At that time, both Rand and Austrian economist Friedrich von Hayek proposed a new vision of freedom. Their freedom was more a negative type freedom. They asserted that self-interest controlled all human behavior, and the only true measure of what was best for individuals was their belongings or what they were attempting to accumulate. This “market” of getting and hoarding, acted out simultaneously by millions of people in a society as complex and huge as the United States, for example, produced hundreds of millions of individual “decisions” every moment. Hayek suggested there existed a force of nature, the product and consequences of all these individual buying and selling behaviors, which he called the “free market.” At the same time, Ayn Rand’s hugely popular novels, The Fountainhead and her magnum opus, Atlas Shrugged, championed a philosophy of an enlightened self-interest similar to von Hayek’s. Freedom was being redefined.
Instead of being a collaborative effort, the result of society working together to provide for the basic needs of the individual, the family, and society, freedom was now being refashioned as the individual’s ability and right to act in his or her total freedom for selfish self fulfillment, regardless of the consequences to others (within certain limitations). Freedom was a negative force in the worldview of von Hayek, his student Milton Friedman (father of the Chicago School of libertarian economics), and Ayn Rand’s objectivism. This freedom was more of a freedom “from” rather than a than a freedom “to.” This version of freedom was a freedom from social obligation, freedom from taxation; freedom from government assistance or protection (now perceived as “interference” or oppression). It was a freedom to consider one’s needs and wants, because if each individual followed his selfish desires, the mass of individuals acting in concert in a “free market,” would result in a utopia.
Yes! The world is flat, burn the fuckin’ olive tree and hock the Lexus!
This vision of freedom claims to be the true vision of a free world. Its apostles maintained that a world where government limited nothing but violence and wherein all markets were free — market here meaning the behavior of individuals or collectives of individuals (corporations) — had never before been attempted. Their opponents, progressives and liberals, pointed out that their system had in fact been attempted many times throughout history, and was the history of every civilization of the most chaotic eras. Lacking a true social contract and interdependence, these societies were characterized by physical and economic violence. In this social schematic, those most willing and able to plunder would rise to the top of the economic heap. In the past, they were rightfully called robber barons.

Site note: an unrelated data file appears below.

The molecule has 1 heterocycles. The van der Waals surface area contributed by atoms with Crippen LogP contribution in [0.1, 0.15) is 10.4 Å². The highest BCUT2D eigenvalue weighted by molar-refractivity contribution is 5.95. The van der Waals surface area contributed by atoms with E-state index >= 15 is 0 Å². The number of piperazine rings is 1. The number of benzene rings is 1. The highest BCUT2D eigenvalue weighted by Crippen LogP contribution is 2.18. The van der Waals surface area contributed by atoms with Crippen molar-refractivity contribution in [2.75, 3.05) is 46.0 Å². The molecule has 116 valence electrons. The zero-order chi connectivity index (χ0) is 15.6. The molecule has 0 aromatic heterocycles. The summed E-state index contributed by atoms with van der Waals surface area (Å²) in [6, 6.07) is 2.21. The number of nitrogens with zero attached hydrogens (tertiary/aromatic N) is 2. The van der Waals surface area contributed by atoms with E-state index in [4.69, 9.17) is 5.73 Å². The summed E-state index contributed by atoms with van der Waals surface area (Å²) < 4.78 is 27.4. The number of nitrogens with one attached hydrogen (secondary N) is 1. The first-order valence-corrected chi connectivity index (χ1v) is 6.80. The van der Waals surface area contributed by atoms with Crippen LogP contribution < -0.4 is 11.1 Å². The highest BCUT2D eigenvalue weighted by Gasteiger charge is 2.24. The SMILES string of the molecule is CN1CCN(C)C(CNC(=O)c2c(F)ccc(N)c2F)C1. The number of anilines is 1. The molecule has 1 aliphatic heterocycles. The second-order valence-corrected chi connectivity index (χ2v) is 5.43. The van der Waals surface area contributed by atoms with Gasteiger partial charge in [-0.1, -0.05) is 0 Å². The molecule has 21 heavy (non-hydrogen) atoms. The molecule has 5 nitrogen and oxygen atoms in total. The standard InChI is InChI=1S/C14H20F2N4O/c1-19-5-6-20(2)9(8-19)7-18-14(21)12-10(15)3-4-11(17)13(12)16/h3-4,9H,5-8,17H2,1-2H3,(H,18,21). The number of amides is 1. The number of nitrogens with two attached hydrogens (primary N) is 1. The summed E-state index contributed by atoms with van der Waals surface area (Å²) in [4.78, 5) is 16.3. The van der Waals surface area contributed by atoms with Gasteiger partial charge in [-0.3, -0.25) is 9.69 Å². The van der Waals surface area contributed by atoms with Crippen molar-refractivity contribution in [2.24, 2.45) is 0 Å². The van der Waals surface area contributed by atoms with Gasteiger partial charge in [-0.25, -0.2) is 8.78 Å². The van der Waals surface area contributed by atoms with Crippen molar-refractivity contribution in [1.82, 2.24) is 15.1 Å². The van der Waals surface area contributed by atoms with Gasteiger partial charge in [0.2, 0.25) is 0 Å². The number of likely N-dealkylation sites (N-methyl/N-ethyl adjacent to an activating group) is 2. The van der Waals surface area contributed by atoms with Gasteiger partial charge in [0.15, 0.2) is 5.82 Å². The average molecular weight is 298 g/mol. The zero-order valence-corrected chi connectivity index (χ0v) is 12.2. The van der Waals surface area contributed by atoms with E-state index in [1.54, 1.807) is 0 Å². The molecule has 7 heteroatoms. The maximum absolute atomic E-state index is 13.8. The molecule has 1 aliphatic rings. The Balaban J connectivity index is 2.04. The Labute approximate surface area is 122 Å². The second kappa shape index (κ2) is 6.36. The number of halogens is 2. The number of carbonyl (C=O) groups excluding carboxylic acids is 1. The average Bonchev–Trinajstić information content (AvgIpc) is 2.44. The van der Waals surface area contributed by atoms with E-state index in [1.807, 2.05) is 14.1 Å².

In the late 1970s and throughout the 1980s, think tanks funded by wealthy individuals and multinational corporations, joined forces with subservient politicians to win the “battle of ideas.” Greed, combined with a blind belief in free markets, was their dogma. This movement brought into power both the feeble-minded Ronald Reagan in the US and Margaret Thatcher in the United Kingdom. Reagan would oversee the greatest redistribution of wealth and the destruction of labor. Both Thatcher and Reagan would turn government into a force against labor, both busting powerful unions in their respective countries. Both “freed” markets by dropping tariffs and undoing regulations. In both instances, industry fled both countries, to wherever labor was cheapest, and the middle class was fucked without so much as a kiss.
This new economic dogma would be used in Chile with disastrous results. Poverty and wealth gaps would increase dramatically and the privatization of the social security system threw even more people into abject poverty. Of course, a few bankers, industrialists, and politicians became wealthy.
After the downfall of the Soviet Union, Milton Friedman’s “Chicago Boys,” not satisfied with their failures their in Chile, would apply this system with equally disastrous results in Russia. Undaunted and in need of a new country to experiment on, they found an ally with George W. Bush, whose entire cabinet was made up of people who shared the von Hayek/ Rand worldview. The result, as we all have seen, has been a failure of historic proportions. Well-paying jobs were replaced with jobs that demanded workers ask the question, “Do you want fries with that?” and social mobility dropping as wealth gaps increased to levels not seen for over a hundred years.
This is where we are living today and there are people still demanding we continue on this road. the response to the first African American president, a politician who at best is a corporate-friendly center/ right politician, has been a call for more of the same policies that will drive us back onto the Stone Age. I certainly hope you vote, but that you vote fully aware of what hangs in the balance: freedom.